I was kind of thinking the same thing after printing out the ONE HUNDRED TWENTY THREE PAGE manual; I miss all the code wheels and cloth maps and spiralbound userguides. They gave you fair warning that you were about to enter a world that had been really thought out. I think you can make the analogy with LP covers and inserts vs MP3s; it does devalue the final product to strip it of all the pretty wrapping.
If I'm reading the manual correctly, you are role playing someone within the bunker playing the game to simulate what it would be like if you DID leave the bunker... am I right?
I have access to a major album release show from a AAA name in music and I've gotta say I'd rather go home and just play this. My character's not going to get started on his own!
― forksclovetofu, Tuesday, 30 September 2008 21:51 (thirteen years ago) link
And somewhat more on thread topic; here's a great article about video game packaging, manuals and bonus material.
― forksclovetofu, Tuesday, 30 September 2008 21:54 (thirteen years ago) link
I definitely have fond memories of clutching that original manual - it was actually a spiral-bound notebook. Not only that, but the humor from the game shines throughout the whole book, both in the Pip Boy illustrations and the narrative voice.
― Nhex, Wednesday, 1 October 2008 05:47 (thirteen years ago) link
― forksclovetofu, Monday, 6 October 2008 02:47 (thirteen years ago) link
― JimD, Wednesday, 8 October 2008 10:35 (thirteen years ago) link
― JimD, Friday, 10 October 2008 11:05 (thirteen years ago) link
Suddenly, they got Fallout. They grokked the mechanics and embraced the non-linear gameplay. They made peace with uncertainty. But more importantly, they built a relationship with the character and the offbeat but perilous world.
Even though I find this constant sense of aimlessness and danger unsettling, there is something of genius in the way that this experience of aimlessness communicated by the gameplay dovetails with the setting and narrative of Fallout. Your character has spent his entire life sequestered away in a shelter, where a form of society has survived in complete isolation from the rest of the world aboveground. The surface world of Fallout has been obliterated by nuclear war, and in the wake of this conflict all the order and regularity promised by social life has been wiped from the earth. In its wake only the barest rudiments of settled living have taken root-- small, largely lawless settlements, linked by hazardous trading routes. In the absence of the social contract that makes life predictable you face a world governed by chance, a world that is only accidentally susceptible to your talents and foresight.
― Nhex, Wednesday, 22 October 2008 02:35 (thirteen years ago) link
Interesting articles those...they describe my experience pretty well. I think I just maybe have less faith in the designers. This wasn't the first game I've ever played where it wasn't clear what I was meant to be doing, or where the conversations didn't always seem to go in the direction I wanted them to, or where death could leap out of nowhere and stomp on me. It's just the first game of that type I've played where people have then turned round and said "but that's the point! It's meant to be like that!". And I'm not 100% convinced that isn't just a cop out. After all, everyone says that Fallout 2 (which I might still try, soon) "fixes" a lot of these issues. Would the designers have made those fixes if the issues had been intentional all along? I'm not so sure.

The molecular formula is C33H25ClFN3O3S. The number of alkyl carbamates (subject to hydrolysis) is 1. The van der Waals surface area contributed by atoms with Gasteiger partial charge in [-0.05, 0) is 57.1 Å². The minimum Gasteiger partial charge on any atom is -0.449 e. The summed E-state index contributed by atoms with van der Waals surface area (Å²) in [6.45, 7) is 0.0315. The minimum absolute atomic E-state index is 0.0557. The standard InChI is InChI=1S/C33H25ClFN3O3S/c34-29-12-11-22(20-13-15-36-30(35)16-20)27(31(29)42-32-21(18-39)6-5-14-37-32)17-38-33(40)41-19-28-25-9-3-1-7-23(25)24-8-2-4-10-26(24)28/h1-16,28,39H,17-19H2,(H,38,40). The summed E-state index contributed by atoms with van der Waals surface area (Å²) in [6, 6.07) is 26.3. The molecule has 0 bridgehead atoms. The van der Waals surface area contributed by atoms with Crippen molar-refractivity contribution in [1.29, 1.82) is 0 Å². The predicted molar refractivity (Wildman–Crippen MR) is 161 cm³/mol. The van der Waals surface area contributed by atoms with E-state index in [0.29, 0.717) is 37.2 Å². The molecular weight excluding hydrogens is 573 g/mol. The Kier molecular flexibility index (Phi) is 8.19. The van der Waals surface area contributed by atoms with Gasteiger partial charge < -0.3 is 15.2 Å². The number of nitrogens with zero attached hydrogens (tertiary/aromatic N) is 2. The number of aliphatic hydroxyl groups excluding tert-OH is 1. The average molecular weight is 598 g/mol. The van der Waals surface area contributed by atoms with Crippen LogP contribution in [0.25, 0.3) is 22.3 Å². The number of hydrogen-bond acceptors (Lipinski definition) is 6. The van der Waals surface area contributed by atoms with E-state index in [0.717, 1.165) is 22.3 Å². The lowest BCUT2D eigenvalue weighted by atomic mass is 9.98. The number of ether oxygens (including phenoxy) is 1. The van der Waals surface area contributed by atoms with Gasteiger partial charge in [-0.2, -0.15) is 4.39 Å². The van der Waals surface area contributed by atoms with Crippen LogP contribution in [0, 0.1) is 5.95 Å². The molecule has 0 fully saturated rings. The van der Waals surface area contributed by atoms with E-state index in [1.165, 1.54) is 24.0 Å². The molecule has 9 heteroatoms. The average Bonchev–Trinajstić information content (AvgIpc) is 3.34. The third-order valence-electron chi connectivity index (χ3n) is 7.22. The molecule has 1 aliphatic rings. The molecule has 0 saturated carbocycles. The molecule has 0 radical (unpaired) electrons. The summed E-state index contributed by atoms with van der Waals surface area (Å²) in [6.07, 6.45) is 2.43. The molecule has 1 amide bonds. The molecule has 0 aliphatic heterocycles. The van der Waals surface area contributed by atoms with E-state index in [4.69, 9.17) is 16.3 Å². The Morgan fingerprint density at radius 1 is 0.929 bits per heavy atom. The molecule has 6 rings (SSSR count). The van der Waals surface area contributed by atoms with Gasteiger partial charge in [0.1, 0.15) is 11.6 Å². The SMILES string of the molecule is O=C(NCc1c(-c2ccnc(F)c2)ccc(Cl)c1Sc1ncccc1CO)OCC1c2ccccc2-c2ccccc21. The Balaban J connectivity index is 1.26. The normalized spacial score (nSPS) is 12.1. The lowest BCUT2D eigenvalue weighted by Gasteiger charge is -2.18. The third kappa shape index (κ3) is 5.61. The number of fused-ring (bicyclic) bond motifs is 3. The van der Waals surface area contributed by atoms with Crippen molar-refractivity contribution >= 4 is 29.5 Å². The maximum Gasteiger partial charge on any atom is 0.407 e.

― JimD, Wednesday, 22 October 2008 12:35 (thirteen years ago) link
That's a fair point, Jim. There's no doubt the sequel adds a lot of features that make the game easier to play, including a tutorial section at the start and much finer control over NPC behavior and equipment. The bad NPC AI in Fallout isn't something that can totally be forgiven, and this is largely fixed in FO2. The sequel is also much larger, with many more towns and quests, including ones that finally make use of those alternative skills (let's just say there's one or two really crazy things involving the Doctor skill). From that standpoint, it's a superior game, and it is as much blast to play through as I found the original to be. While I welcomed these changes, they also took some of that cohesive plot and gameplay design from the original game in exchange.
For example, the NPC design. When you first get a partner in the game, it's very odd compared to most games - you can barely control your partner at all, and you have to trade him weapons and equipment! I think it would have been relatively trivial for the designers to put in armor support in FO1 - it could have worked the same way each NPC has set types of weapons they can accept. But the designers intentionally did this to reinforce the idea that you are NOT leading an army - you're essentially alone out here. At first, the NPCs are incredibly helpful, when you're relatively weak, Dogmeat is an amazing companion! Through the middle section of the game, your character eventually becomes strong enough to equal and then surpass them. In the final section, while they might be able throw a decent punch, the lack of armor means it's almost impossible for them to survive, and you WILL watch them die, one by one - as they could never grow beyond their original strength. If you get to the end of the game, this idea that you, the player, have evolved beyond the "normal" human has a big significance in the plot, and without giving away spoilers, the ending and your final "reward" reflect these ideas.
Compare this to most games (including Fallout 2, where your NPCs have experience points and can level up) and you can see how rare this kind of thinking is in video game design.
― Nhex, Wednesday, 22 October 2008 15:29 (thirteen years ago) link
― Blind Diode Jefferson (kingfish), Tuesday, 23 August 2011 06:08 (ten years ago) link